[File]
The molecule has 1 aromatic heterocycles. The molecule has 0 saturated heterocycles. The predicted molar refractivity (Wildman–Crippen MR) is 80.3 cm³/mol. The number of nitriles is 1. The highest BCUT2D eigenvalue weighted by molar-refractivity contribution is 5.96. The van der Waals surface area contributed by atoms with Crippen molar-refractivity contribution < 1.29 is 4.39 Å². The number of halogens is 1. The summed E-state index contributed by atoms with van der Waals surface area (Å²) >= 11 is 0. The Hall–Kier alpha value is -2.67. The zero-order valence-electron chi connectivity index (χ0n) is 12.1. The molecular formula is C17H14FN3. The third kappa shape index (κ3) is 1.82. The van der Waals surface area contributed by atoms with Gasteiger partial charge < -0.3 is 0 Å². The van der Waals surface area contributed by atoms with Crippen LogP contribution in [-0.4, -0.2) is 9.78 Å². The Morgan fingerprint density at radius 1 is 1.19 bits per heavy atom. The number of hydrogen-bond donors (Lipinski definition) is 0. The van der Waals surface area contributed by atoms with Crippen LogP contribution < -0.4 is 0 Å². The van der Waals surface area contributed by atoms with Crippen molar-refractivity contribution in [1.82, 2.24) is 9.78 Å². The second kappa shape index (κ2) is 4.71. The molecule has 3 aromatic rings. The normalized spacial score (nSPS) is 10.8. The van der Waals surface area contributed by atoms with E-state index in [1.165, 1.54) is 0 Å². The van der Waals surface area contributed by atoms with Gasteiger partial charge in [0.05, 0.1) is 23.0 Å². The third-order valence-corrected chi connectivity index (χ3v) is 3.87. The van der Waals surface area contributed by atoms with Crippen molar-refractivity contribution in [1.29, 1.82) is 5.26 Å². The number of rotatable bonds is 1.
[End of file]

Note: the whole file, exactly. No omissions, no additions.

The molecule has 1 aromatic heterocycles. The molecule has 0 saturated heterocycles. The predicted molar refractivity (Wildman–Crippen MR) is 80.3 cm³/mol. The number of nitriles is 1. The highest BCUT2D eigenvalue weighted by molar-refractivity contribution is 5.96. The van der Waals surface area contributed by atoms with Crippen molar-refractivity contribution < 1.29 is 4.39 Å². The number of halogens is 1. The summed E-state index contributed by atoms with van der Waals surface area (Å²) >= 11 is 0. The Hall–Kier alpha value is -2.67. The zero-order valence-electron chi connectivity index (χ0n) is 12.1. The molecular formula is C17H14FN3. The third kappa shape index (κ3) is 1.82. The van der Waals surface area contributed by atoms with Gasteiger partial charge < -0.3 is 0 Å². The van der Waals surface area contributed by atoms with Crippen LogP contribution in [-0.4, -0.2) is 9.78 Å². The Morgan fingerprint density at radius 1 is 1.19 bits per heavy atom. The number of hydrogen-bond donors (Lipinski definition) is 0. The van der Waals surface area contributed by atoms with Crippen LogP contribution < -0.4 is 0 Å². The van der Waals surface area contributed by atoms with Crippen molar-refractivity contribution in [1.82, 2.24) is 9.78 Å². The second kappa shape index (κ2) is 4.71. The molecule has 3 aromatic rings. The normalized spacial score (nSPS) is 10.8. The van der Waals surface area contributed by atoms with E-state index in [1.165, 1.54) is 0 Å². The van der Waals surface area contributed by atoms with Gasteiger partial charge in [0.05, 0.1) is 23.0 Å². The third-order valence-corrected chi connectivity index (χ3v) is 3.87. The van der Waals surface area contributed by atoms with Crippen molar-refractivity contribution in [1.29, 1.82) is 5.26 Å². The number of rotatable bonds is 1.